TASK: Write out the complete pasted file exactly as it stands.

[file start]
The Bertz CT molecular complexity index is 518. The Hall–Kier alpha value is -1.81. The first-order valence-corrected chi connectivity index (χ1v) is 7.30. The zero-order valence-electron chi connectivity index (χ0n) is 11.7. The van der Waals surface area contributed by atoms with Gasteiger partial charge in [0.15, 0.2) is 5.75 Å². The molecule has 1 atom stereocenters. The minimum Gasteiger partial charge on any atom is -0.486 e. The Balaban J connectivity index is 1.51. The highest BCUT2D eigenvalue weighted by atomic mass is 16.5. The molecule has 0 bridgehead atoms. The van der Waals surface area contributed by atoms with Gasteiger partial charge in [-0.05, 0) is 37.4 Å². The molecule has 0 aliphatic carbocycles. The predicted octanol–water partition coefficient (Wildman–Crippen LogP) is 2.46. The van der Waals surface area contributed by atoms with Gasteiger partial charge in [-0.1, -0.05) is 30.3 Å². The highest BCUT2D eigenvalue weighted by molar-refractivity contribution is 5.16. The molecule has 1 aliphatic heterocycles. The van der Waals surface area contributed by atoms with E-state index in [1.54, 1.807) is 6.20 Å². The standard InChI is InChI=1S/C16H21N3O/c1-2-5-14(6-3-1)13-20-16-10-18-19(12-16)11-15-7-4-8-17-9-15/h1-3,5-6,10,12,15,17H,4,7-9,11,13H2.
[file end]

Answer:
The Bertz CT molecular complexity index is 518. The Hall–Kier alpha value is -1.81. The first-order valence-corrected chi connectivity index (χ1v) is 7.30. The zero-order valence-electron chi connectivity index (χ0n) is 11.7. The van der Waals surface area contributed by atoms with Gasteiger partial charge in [0.15, 0.2) is 5.75 Å². The molecule has 1 atom stereocenters. The minimum Gasteiger partial charge on any atom is -0.486 e. The Balaban J connectivity index is 1.51. The highest BCUT2D eigenvalue weighted by atomic mass is 16.5. The molecule has 0 bridgehead atoms. The van der Waals surface area contributed by atoms with Gasteiger partial charge in [-0.05, 0) is 37.4 Å². The molecule has 0 aliphatic carbocycles. The predicted octanol–water partition coefficient (Wildman–Crippen LogP) is 2.46. The van der Waals surface area contributed by atoms with Gasteiger partial charge in [-0.1, -0.05) is 30.3 Å². The highest BCUT2D eigenvalue weighted by molar-refractivity contribution is 5.16. The molecule has 1 aliphatic heterocycles. The van der Waals surface area contributed by atoms with E-state index in [1.54, 1.807) is 6.20 Å². The standard InChI is InChI=1S/C16H21N3O/c1-2-5-14(6-3-1)13-20-16-10-18-19(12-16)11-15-7-4-8-17-9-15/h1-3,5-6,10,12,15,17H,4,7-9,11,13H2.